I have been a mindfulness practitioner for the last 5 to 6 years. Although I practised meditation for more than a decade, I have no idea what mindfulness is until later years. The reason for my wanting to practise this ancient form of consciousness training is different from most people. Although like many, I began meditating on my own when I found my thoughts running incessantly causing stress. At that time, meditation was not as ubiquitous as it is now. There were no mobile apps or youtube meditation videos. In this post, I would like to share the effects of mindfulness and how to practise.
Mindfulness is not meditation
Although many people have attended mindfulness training, most think that it is meditation. Meditation is the quieting of the mind from incessant thoughts by focusing on one object such as the breath. It is the training towards mindfulness. But many people mistake mindfulness as sitting on a chair or cushion with the eyes closed. Some people even experience the bad effects of mindfulness. The bad effects come from wanting to control the breath and suppress the mind. This type of meditation is highly not recommended. The mind can only do one thing at a time. It cannot watch the breath and at the same time want to control it.
Controlling the breath while meditating makes the breath shallow and tight. One feels out of breath. The reality is you are not controlling your breath in daily life. You cannot decide when to start breathing or when to stop. Did you tell yourself to breathe and be alive when you came out of your mother’s womb? Can you tell yourself to continue breathing when the body has shut down? This tells us how out of tune we are with reality. Our bodies and breath have a life of their own.
There is no controller behind them. Just like plants going through photosynthesis, it does not decide to do that. It is just nature’s laws and designs. If one can just sit back and watch the breath like a movie running on a screen, it is enough. The image is the breath and your awareness is the screen. The screen doesn’t need to do anything.
How to practise mindfulness
Mindfulness is an awareness that accompanies every object that arises in the mind. You can experience this while sitting in meditation, when you are working, walking, and exercising. What are the objects that arise in the mind? We live in the thought world. When we are sleeping and when we are awake. It is hard to believe how we can be dreaming while awake. Observe yourself in waking life. For example, you may think someone has a romantic interest in you but that person is just being nice. You may think a colleague dislikes you when s/he is only having a bad day. Parents may think they know best when. it comes to their children when they don’t. Aren’t these dreams we create in our minds in a waking state? It has no relation to reality.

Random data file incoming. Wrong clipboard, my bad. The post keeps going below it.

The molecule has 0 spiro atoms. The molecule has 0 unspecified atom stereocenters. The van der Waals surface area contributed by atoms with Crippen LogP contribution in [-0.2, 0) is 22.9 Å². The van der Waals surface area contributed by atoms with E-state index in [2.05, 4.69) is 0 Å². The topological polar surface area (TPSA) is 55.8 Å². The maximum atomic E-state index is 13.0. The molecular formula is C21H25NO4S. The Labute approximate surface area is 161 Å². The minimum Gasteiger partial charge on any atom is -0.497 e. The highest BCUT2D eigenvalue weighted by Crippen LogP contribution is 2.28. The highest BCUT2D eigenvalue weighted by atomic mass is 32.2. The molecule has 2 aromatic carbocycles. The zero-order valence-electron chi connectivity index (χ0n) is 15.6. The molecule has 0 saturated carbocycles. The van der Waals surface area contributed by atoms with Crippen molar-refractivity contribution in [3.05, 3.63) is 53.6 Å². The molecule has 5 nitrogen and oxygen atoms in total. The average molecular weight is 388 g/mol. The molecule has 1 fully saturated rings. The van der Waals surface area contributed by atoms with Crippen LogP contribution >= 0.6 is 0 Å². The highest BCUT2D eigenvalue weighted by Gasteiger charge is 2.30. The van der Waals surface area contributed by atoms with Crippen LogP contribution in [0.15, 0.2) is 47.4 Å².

Mindfulness also accompanies feelings and body sensations that are companions to thoughts. When you are sitting or walking in meditation, the easiest way to practise mindfulness is to label the objects that come up in your mind. If there are feelings, label the type of feeling – pleasant or unpleasant? Sleepiness is a pleasant feeling for example. If thoughts come up, label the thought as past or present. When pain comes up, label the mind knowing pain. If nothing happens and the mind is in the present on the breath, just label watching the breath. In a half-hour practise, you will see how our minds really do not work in a linear fashion. It is in chaos. Due to its chaotic nature, it is easy for our minds to be triggered by outer events.
The effects of mindfulness
Practise mindfulness like watching the breath. Just label the objects in a relaxing manner, not trying to achieve something. This then becomes a fun practise because you are getting to know your mind. You will see how you cling to events or people from the past and look at your feelings. You see how the feelings are fleeting and may even laugh at yourself for beating yourself up for things that happened in the past.
Once you are used to the practice, the mind grows steady and quiet on its own, where the labels are no longer needed. Your awareness naturally arises and protects you from harming yourself with thoughts of anxiety, criticism, and anger. You may find that you find it hard to feel depressed or melancholic for a long period of time. Your mind naturally knows these thoughts and feelings are harmful.
Mindfulness is like building an inner armor against outer and inner influences that make you feel anxious, think too much, or feel unaccepted. It is not 100% foolproof. It does not mean we will never feel angry with mindfulness. It does not mean anxieties miraculously disappear on their own. But they are reduced. The more you practise, the faster these negative influences fall away. Therefore, don’t wait. Get in touch with us if you are interested in practising mindfulness.